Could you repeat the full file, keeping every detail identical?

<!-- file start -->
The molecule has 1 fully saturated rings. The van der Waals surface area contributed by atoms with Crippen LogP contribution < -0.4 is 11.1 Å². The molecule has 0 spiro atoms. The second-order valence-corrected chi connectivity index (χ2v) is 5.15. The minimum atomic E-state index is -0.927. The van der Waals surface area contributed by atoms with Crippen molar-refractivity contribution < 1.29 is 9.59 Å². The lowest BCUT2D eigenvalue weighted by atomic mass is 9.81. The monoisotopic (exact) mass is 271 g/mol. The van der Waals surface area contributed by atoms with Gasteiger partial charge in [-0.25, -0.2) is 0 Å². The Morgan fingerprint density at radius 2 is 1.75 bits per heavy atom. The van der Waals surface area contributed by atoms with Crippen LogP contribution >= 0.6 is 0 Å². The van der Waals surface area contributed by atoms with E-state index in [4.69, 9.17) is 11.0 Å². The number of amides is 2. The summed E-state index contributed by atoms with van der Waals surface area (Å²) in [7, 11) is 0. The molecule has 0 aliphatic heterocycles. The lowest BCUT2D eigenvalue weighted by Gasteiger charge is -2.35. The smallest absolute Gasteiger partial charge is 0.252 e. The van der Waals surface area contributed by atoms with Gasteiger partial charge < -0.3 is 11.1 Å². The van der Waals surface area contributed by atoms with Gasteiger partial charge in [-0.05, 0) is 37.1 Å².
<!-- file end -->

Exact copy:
The molecule has 1 fully saturated rings. The van der Waals surface area contributed by atoms with Crippen LogP contribution < -0.4 is 11.1 Å². The molecule has 0 spiro atoms. The second-order valence-corrected chi connectivity index (χ2v) is 5.15. The minimum atomic E-state index is -0.927. The van der Waals surface area contributed by atoms with Crippen molar-refractivity contribution < 1.29 is 9.59 Å². The lowest BCUT2D eigenvalue weighted by atomic mass is 9.81. The monoisotopic (exact) mass is 271 g/mol. The van der Waals surface area contributed by atoms with Gasteiger partial charge in [-0.25, -0.2) is 0 Å². The Morgan fingerprint density at radius 2 is 1.75 bits per heavy atom. The van der Waals surface area contributed by atoms with Crippen LogP contribution >= 0.6 is 0 Å². The van der Waals surface area contributed by atoms with E-state index in [4.69, 9.17) is 11.0 Å². The number of amides is 2. The summed E-state index contributed by atoms with van der Waals surface area (Å²) in [7, 11) is 0. The molecule has 0 aliphatic heterocycles. The lowest BCUT2D eigenvalue weighted by Gasteiger charge is -2.35. The smallest absolute Gasteiger partial charge is 0.252 e. The van der Waals surface area contributed by atoms with Gasteiger partial charge < -0.3 is 11.1 Å². The van der Waals surface area contributed by atoms with Gasteiger partial charge in [-0.05, 0) is 37.1 Å².